Like a modern-day Samson, Bundesliga referee Bibiana Steinhaus draws strength from the length of her hair. The pioneering 40-year-old, the first woman in Europe to take regular charge of top-tier men's matches, describes how abandoning her short-cropped hairstyle was the moment she unburdened herself of the desire to fit in with the male-dominated norm.
"It was a recognition that you can never hide," she tells Telegraph Sport. Having resisted the urge to let her hair grow for more than a decade as she progressed through the German league pyramid, she declared months before her Bundesliga debut: "You know what, love me, hate me, you do whatever". She says: "You must recognise that, no matter what you do, you cannot hide. Your skin colour, your whatever, stands out. The moment you recognise it. The moment you are fine with it, you find your own middle, and you think, 'you know what, this is what it is'. This is the moment where is really lifts you up to the next level." Steinhaus insists her progression to marshalling the elite has been "smooth". The first time she had officiated a Bayern Munich game in 2017, Franck Ribéry, while putting the ball on the ground to prepare to take a free‑kick, bent over and undid her laces. Some questioned whether he would have pulled the same prank on a male referee. However, Steinhaus, is confident the players have completely accepted her authority. It is the wider world, she says, that may perceive her as a novelty. "When you have a role model, and you put this person in place, everybody is looking. Is it going to work? How is it going to work? What are the issues? People you work with, it doesn't make a difference. In the dressing room, on the field, with all the players, and for me, being around almost 20 years, it doesn't make a difference. However, for the media, for the outside world, it's a big thing for one day, two, then it's old news."
Steinhaus is dating the former Premier League referee Howard Webb and says the stage is now set to see women taking regular charge in England's elite game. Twenty years ago Gordon Strachan criticised "PC decisions about promoting ladies" as he questioned the performance of Wendy Toms as an assistant to Steve Dunn, and still the Premier League is yet to select a woman to take charge of a game. For Steinhaus, the talent is there for the picking. "I think you have a lot of girls, women who perform really well. I'm sure if they are given the opportunities which have been given to me, I'm 100 per cent sure that they will go their way. I won't put a date on it because so many circumstances play, but I think if you have the people able to do the job, and if you have people willing and able to support diversity in our game, giving opportunities, being aware of them and giving them, they will be successful. I'm convinced that even if you take a shirt in a larger size, you will grow into it. You will grow." The referee still works part-time as a police officer, a chief inspector in Langenhagen, in her hometown in Lower Saxony. "I cannot handle it full time," she says of her policing work. "I know we have a lot of professional referees and if I see how much time I invest it is pretty much a full-time job but on other hand personally, I like… I love my police job, this is why I decided to become a police officer because I really like what I am doing there. It is pretty much like refereeing – somebody else did the laws but you have to take care that everybody is behaving according to them."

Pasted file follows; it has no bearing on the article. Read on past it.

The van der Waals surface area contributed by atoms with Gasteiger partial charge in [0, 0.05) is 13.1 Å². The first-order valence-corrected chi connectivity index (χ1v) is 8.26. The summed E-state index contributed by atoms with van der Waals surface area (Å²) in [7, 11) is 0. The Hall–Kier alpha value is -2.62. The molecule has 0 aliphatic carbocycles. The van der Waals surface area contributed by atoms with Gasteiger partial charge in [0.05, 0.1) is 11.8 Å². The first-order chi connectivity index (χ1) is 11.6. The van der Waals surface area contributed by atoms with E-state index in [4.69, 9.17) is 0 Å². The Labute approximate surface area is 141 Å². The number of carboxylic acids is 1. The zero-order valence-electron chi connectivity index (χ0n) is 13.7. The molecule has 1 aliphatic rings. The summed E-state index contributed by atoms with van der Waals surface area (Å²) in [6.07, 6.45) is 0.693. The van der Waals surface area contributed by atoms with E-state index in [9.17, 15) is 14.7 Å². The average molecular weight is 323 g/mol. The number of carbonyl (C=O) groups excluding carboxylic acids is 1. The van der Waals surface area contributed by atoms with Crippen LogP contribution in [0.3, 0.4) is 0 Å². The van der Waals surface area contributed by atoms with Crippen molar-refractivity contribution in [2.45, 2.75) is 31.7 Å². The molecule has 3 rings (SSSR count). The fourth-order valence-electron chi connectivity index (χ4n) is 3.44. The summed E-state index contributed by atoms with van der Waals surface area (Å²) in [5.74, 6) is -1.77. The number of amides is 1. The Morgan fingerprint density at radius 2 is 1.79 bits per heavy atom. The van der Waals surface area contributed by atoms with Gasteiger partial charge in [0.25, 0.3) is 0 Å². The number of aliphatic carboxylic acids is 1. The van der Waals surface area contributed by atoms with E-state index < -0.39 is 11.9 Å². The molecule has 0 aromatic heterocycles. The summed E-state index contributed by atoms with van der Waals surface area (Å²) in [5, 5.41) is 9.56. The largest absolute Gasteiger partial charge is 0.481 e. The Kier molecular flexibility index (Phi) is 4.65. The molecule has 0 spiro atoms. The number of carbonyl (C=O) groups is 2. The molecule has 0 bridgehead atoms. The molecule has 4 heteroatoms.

Steinhaus, who was a speaker at Wembley last week for UEFA's Equal Game conference, said a "passion for the sport" had driven her to refereeing at the highest level. "I played a few years, not very successful, therefore I changed the spot," she said. "No-matter where you find your role, as long as you have the passion, the drive, you want to make it the best, this sport is so beautiful, you have plenty of possibilities to find your own spot. I like to promote women’s refereeing. It is not a question of what gender you are. It is a question of if you can fulfil the role and the expectations people have of you. I am not really a fan of this ‘women’s’ and ‘men’s’ – it comes down to performance. Whatever background you have if you perform right and treat people right, they treat you in same way so that is the first thing – performance." It is "performance", she says, which will decide how soon a woman takes charge of a Champions League final. Footballers are getting faster, referees are getting fitter, and the competition gets stiffer by the year, she says - but Steinhaus is confident it will happen. "I'm looking for the younger generation who loves the diversity of the sport and want to grow the sport itself," she adds. "This is my focus. It has been quite smooth. The players want to be treated in a fair manner. They want to be respected, they want to speak to you, they want to communicate, and if you do that in a normal way, in a decent way, they accept."
Source: The Telegraph